Grasp the base of the plant and twist, taking great care to be gentle, as oncidium roots are slender and easy to break. This can be hard with root-bound orchids, as sometimes the roots can be anchored to the pot through drainage holes or the rim. 

But don’t worry if you break a few roots in the process which would not hurt the plant.

Step 4: Loosen roots and remove media

The tighter the roots, the more difficult it is to ease them loose.

Lay the orchid sideways on a flat surface and massage the roots loose while removing the medium.

Remove any dead flower spikes and dead roots which are mushy, brown, and break apart easily, leaving behind a stringy white pith. 

Stringy roots are not viable in absorbing water and nutrients and will not grow into new roots.  You can leave them behind to help anchor the plant in the medium, or you can remove them with sterilized cutters.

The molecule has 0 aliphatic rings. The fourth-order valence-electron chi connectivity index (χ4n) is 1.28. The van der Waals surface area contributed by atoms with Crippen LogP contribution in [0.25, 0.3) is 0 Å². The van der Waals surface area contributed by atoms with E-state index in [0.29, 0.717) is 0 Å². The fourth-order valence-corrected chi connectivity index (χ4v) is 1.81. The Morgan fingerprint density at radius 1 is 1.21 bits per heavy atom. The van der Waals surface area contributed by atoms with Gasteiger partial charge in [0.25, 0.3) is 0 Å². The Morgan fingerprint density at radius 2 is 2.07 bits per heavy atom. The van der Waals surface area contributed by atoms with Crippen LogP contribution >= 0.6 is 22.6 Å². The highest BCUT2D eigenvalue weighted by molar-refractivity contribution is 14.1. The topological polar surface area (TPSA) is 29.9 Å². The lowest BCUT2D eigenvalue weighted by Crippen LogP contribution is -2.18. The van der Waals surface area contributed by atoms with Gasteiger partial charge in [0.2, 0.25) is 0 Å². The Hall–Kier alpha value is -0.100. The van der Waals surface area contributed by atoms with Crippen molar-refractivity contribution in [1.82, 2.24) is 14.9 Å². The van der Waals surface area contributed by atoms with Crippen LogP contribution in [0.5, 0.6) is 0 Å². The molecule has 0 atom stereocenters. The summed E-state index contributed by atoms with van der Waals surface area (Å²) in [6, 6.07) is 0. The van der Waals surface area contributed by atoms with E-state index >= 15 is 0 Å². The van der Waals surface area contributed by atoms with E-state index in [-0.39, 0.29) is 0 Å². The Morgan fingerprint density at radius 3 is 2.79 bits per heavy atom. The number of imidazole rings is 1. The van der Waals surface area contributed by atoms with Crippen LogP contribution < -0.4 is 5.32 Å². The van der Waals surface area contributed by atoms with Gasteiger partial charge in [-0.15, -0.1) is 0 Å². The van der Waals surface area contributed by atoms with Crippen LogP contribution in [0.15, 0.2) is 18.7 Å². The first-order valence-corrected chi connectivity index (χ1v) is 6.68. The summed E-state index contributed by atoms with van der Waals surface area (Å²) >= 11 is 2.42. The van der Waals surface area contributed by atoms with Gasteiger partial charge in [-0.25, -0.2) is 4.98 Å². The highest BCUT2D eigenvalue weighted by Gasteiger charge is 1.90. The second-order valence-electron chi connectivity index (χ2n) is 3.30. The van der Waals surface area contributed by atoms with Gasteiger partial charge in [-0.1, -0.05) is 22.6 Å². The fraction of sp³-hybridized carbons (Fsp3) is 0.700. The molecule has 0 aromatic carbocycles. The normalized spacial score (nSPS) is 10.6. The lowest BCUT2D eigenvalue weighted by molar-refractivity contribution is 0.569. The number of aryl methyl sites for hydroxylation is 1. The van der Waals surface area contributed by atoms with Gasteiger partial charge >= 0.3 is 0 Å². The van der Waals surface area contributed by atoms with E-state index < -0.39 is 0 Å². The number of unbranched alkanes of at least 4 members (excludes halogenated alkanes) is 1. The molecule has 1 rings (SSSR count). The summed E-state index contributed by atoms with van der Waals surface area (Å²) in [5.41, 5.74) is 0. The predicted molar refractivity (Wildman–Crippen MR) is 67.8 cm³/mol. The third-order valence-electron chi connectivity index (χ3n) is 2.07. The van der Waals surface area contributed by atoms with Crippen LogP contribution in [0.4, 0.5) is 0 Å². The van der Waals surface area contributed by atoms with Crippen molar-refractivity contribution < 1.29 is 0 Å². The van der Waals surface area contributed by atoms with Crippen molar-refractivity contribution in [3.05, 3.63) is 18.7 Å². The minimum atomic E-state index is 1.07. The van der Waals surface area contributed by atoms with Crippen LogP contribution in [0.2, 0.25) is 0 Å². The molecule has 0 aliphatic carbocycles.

Step 5: Prepare a bigger pot

A root-bound oncidium is one that’s outgrown its current pot. 

Do not use a pot that is too big because it would hold onto too much moisture, making it more prone to root rot.  Choose only one size larger than the current pot. 

Step 6: Use new media

Cushion the crown by placing media under it before adding media to the sides. 

Use new growing media especially if the old ones have been broken down.

The best medium for oncidiums is a mix of a water-retentive medium such as sphagnum moss together with a slightly chunky substrate such as small-sized bark to allow ventilation around the roots. 

Packing the medium around the roots before placing the orchid in the new pot keeps the roots from becoming suffocated and tangled. 

Step 7: Place plant inside new pot

After adding some medium to the bottom of the new pot for cushion, you’re ready to add your orchid to its new home. Gently add the plant to the pot and distribute the medium evenly around the roots. 

Alternatively, you can add the orchid to the pot before adding the medium. 

Step 8: Water the plant

Water your orchid after repotting.